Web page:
Poultry Disease

Tag: Avian Reoviruses (ARV)

Avian reovirus (ARV) is an ubiquitous poultry pathogen that has been taxonomically classified as a member of the family Reoviridae, subfamily Spinareovirinae, genus Orthoreovirus. In meat-type chickens, ARV infections have a wide range of clinical outcomes and this virus is associated with a variety of syndromes such as viral arthritis (VA) and runting-stunting syndrome (RSS). In the case of VA, pathogenic ARVs replicate in the joints of broiler chickens leading to marked edema and rupture of tendons leading to poor growth, low uniformity, secondary infections, mortality, and downgrading of the carcasses at the processing plant. Traditionally, VA has been controlled by vaccination of the parent stock using live-modified and inactivated vaccines.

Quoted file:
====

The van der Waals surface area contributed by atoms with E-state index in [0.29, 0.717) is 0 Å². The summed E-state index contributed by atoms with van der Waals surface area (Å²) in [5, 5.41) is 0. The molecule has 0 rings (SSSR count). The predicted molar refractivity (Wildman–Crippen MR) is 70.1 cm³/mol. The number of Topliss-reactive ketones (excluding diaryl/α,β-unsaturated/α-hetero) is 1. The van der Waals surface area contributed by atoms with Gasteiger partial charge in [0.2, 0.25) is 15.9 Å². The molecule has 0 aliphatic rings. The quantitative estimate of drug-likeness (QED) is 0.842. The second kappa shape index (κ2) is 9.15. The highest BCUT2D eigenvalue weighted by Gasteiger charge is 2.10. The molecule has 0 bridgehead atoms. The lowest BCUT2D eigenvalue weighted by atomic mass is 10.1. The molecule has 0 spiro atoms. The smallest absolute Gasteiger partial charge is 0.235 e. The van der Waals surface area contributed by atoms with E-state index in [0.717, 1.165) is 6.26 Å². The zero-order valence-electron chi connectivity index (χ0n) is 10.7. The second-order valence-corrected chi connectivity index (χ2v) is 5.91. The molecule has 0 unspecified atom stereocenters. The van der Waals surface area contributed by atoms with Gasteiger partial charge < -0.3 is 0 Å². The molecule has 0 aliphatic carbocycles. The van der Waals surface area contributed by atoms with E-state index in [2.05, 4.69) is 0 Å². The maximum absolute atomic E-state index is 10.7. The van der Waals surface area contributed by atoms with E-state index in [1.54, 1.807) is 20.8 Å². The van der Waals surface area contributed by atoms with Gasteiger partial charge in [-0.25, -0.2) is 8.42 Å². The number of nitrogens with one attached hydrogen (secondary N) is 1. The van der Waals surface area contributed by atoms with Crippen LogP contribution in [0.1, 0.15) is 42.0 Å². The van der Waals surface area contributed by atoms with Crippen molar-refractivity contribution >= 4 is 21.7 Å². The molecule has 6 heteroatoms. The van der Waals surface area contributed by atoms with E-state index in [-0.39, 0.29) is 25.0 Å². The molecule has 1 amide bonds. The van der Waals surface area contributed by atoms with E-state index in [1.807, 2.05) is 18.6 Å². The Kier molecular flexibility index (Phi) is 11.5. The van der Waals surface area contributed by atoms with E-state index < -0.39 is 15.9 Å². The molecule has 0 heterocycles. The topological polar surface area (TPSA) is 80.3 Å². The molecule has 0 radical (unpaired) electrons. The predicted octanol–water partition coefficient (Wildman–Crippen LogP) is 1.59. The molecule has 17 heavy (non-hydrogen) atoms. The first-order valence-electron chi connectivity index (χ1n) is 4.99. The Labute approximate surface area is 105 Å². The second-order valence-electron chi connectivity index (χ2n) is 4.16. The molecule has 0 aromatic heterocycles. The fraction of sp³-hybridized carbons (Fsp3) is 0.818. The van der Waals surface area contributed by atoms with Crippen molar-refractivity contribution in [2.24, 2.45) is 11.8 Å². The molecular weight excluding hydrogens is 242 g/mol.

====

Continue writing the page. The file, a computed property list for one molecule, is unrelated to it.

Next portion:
Vaccination of breeding stock against viral arthritis/tenosynovitis caused by Reovirus infection.
The vaccine is recommended for vaccination of chickens against Newcastle Disease, Infectious Bursal Disease Gumboro Disease (IBD), Infectious Bronchitis and Viral Tenosynovitis (REO).
The vaccine is recommended for vaccination of chickens against Newcastle Disease, Infectious Bursal Disease Gumboro Disease, Infectious Bronchitis and Viral Tenosynovitis.
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